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Thursday24 July 2014

Olympic Park turbines branded as ‘greenwash’

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Critics slam showpiece after it emerges wind farm will not run at night.

Plans for a mini wind farm at the 2012 Olympic Park have come under fire after it emerged they will not work at night and will produce a minuscule proportion of the power needed by the site.

The showpiece 7m turbines, developed by manufacturer Quiet Revolution, will be placed on seven 25m lighting columns between the main stadium and the aquatics centre, and will be seen by hundreds of thousands of visitors.

However, the scheme has sparked accusations of “greenwash” after an independant environmental impact report by Atkins said there would
not be enough wind at night to turn them and that concerns over noise could mean they were shut down during the day “under certain wind speed conditions”.

The news follows claims made in BD that three huge turbines on BFLS’s 43-storey Strata building in Elephant & Castle, south London, might be turned off overnight because of noise.

The report estimated the Olympic Park turbines, which are believed to cost around £140,000, will save 23 tonnes of CO2 each year — 0.28% of the site’s total energy requirements or enough to power 310 computers for a year during working hours.

Olympic chiefs concede the turbines’ function is mainly decorative, but critics say they are a pointless exercise in “greenwash”.

An Olympic Delivery Authority spokesman said: “The turbines have been designed to offer further architectural interest at a key focal point of the Olympic Park landscape and will be a prominent symbol to spectators of the sustainability principles behind the games.”

But Nick Rau, an expert in wind power from Friends of the Earth, described the Olympic proposals as “tokenistic”, adding: “We would probably applaud their efforts, even though it is really a bit tokenistic. It will raise the profile of renewable energy. However, the amount of energy they are going to create is tiny.”

Undeterred, the ODA is planning another turbine at Eton Manor, north of the Olympic Park, while Hackney Council is pursuing plans for wind turbines on Hackney Marsh.

A spokeswoman for Renewables UK said small wind systems could be effective and would “play a useful and necessary role in meeting our 2020 carbon reduction targets”.

But Annie Chipchase, chairwoman of the Hackney Marshes Users Group, said: “It is all just greenwash. They are sticking turbines up everywhere even though they will generate hardly any energy. Turbines are just not constructive or efficient.”

A spokeswoman for Hackney Council confirmed it was considering a 120m-tall turbine with rotors spanning 80m.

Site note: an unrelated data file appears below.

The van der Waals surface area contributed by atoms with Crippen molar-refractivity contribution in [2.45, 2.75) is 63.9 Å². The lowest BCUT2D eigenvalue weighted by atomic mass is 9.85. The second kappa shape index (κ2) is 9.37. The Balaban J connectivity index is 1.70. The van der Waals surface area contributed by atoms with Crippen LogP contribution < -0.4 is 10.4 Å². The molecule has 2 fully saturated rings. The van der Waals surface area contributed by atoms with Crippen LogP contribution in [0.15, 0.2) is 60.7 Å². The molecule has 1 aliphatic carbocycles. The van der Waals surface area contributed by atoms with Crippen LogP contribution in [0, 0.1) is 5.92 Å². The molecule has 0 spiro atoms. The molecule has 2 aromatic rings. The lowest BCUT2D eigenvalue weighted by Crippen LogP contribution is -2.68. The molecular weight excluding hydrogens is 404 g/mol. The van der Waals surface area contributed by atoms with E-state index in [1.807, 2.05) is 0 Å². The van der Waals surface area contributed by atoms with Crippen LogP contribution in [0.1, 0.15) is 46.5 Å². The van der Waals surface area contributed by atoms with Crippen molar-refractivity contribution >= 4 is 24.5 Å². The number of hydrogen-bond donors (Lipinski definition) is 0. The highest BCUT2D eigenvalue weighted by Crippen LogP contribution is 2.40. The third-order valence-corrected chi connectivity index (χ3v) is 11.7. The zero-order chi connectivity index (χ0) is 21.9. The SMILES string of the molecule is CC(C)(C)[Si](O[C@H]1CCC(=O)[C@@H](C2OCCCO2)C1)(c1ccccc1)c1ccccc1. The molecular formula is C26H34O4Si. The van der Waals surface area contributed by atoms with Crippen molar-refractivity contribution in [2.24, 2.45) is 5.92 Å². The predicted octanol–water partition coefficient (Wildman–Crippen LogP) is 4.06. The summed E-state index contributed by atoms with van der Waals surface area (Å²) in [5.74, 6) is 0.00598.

If a deal can be agreed with a potential supplier the council will draw up detailed planning proposals.

How Olympic bosses will achieve their low-carbon vision


Stadium

Stadium Populous has designed the lightest-ever Olympic stadium, minimising use of steel and with reclaimed gas pipelines used for the roof truss.

Aquatics Centre

Aquatics Centre Zaha Hadid’s scheme makes use of recycled concrete foundations, and features water recycling, a living roof and sustainable timber.

Velodrome

Velodrome Hopkins uses a lightweight cable net roof system. With minimal need for artificial light, it is almost 100% naturally ventilated, with rainwater harvesting.

Olympic village

Olympic village Homes by architects including Caruso St John, Eric Parry, and Lifschutz Davidson Sandilands will reach the government’s Code for Sustainable Homes Level 4.

Handball

Handball Make uses recycled aggregate for piling, and ceiling light pipes.

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Readers' comments (4)

  • do you think that any of the people making this stuff have been to the lea valley?
    its amazing how bad you can make a building look. and what's with putting a massive wind turbine in the middle of hackney marsh. why would you do that?
    we are losing a very valuable piece of city, very fast.

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  • i'm sorry but losing a bit of london is far better than losing the polar ice caps.

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  • A "symbol of the sustainability behind the park" eh? How can something be a "symbol" of a concept that it fails to deliver? What a complete nonsense - either make them work and deliver the power or cut the symbols.

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  • @zecks, its not about losing one or the other but resolving the issue with respect to both

    regarding the windfarm proposals, as much as there is rightful place for raising awareness, these are gimmick and portray the wrong image of sustainability as an unfortunate regulation code that doesn't even work, rather than an imaginative architectonic agenda.

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